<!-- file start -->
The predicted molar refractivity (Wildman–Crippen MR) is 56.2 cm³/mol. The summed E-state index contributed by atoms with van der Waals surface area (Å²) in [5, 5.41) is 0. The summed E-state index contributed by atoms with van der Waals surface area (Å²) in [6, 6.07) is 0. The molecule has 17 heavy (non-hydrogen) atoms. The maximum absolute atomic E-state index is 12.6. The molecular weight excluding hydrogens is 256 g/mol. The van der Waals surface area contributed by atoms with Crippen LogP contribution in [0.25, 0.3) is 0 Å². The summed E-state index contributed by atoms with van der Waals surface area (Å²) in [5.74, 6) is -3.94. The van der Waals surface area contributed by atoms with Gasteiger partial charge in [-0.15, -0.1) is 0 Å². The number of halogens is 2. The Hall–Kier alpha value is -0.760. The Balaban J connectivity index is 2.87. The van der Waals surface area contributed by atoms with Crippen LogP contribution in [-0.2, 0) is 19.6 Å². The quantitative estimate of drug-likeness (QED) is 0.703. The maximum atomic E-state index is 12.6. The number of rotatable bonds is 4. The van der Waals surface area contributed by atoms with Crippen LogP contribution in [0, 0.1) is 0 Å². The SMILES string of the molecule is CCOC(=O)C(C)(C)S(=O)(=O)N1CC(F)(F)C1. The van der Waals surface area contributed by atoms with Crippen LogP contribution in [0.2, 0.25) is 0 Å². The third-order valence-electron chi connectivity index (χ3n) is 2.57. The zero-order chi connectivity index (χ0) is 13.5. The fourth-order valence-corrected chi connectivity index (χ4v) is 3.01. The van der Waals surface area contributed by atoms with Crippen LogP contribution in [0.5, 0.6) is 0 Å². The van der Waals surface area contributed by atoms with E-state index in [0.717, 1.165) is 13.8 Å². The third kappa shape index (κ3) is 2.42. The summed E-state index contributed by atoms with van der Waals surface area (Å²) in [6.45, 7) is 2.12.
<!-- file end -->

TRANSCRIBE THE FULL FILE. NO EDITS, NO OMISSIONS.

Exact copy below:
The predicted molar refractivity (Wildman–Crippen MR) is 56.2 cm³/mol. The summed E-state index contributed by atoms with van der Waals surface area (Å²) in [5, 5.41) is 0. The summed E-state index contributed by atoms with van der Waals surface area (Å²) in [6, 6.07) is 0. The molecule has 17 heavy (non-hydrogen) atoms. The maximum absolute atomic E-state index is 12.6. The molecular weight excluding hydrogens is 256 g/mol. The van der Waals surface area contributed by atoms with Crippen LogP contribution in [0.25, 0.3) is 0 Å². The summed E-state index contributed by atoms with van der Waals surface area (Å²) in [5.74, 6) is -3.94. The van der Waals surface area contributed by atoms with Gasteiger partial charge in [-0.15, -0.1) is 0 Å². The number of halogens is 2. The Hall–Kier alpha value is -0.760. The Balaban J connectivity index is 2.87. The van der Waals surface area contributed by atoms with Crippen LogP contribution in [-0.2, 0) is 19.6 Å². The quantitative estimate of drug-likeness (QED) is 0.703. The maximum atomic E-state index is 12.6. The number of rotatable bonds is 4. The van der Waals surface area contributed by atoms with Crippen LogP contribution in [0, 0.1) is 0 Å². The SMILES string of the molecule is CCOC(=O)C(C)(C)S(=O)(=O)N1CC(F)(F)C1. The van der Waals surface area contributed by atoms with Crippen LogP contribution in [0.2, 0.25) is 0 Å². The third-order valence-electron chi connectivity index (χ3n) is 2.57. The zero-order chi connectivity index (χ0) is 13.5. The fourth-order valence-corrected chi connectivity index (χ4v) is 3.01. The van der Waals surface area contributed by atoms with Crippen LogP contribution in [0.5, 0.6) is 0 Å². The van der Waals surface area contributed by atoms with E-state index in [0.717, 1.165) is 13.8 Å². The third kappa shape index (κ3) is 2.42. The summed E-state index contributed by atoms with van der Waals surface area (Å²) in [6.45, 7) is 2.12.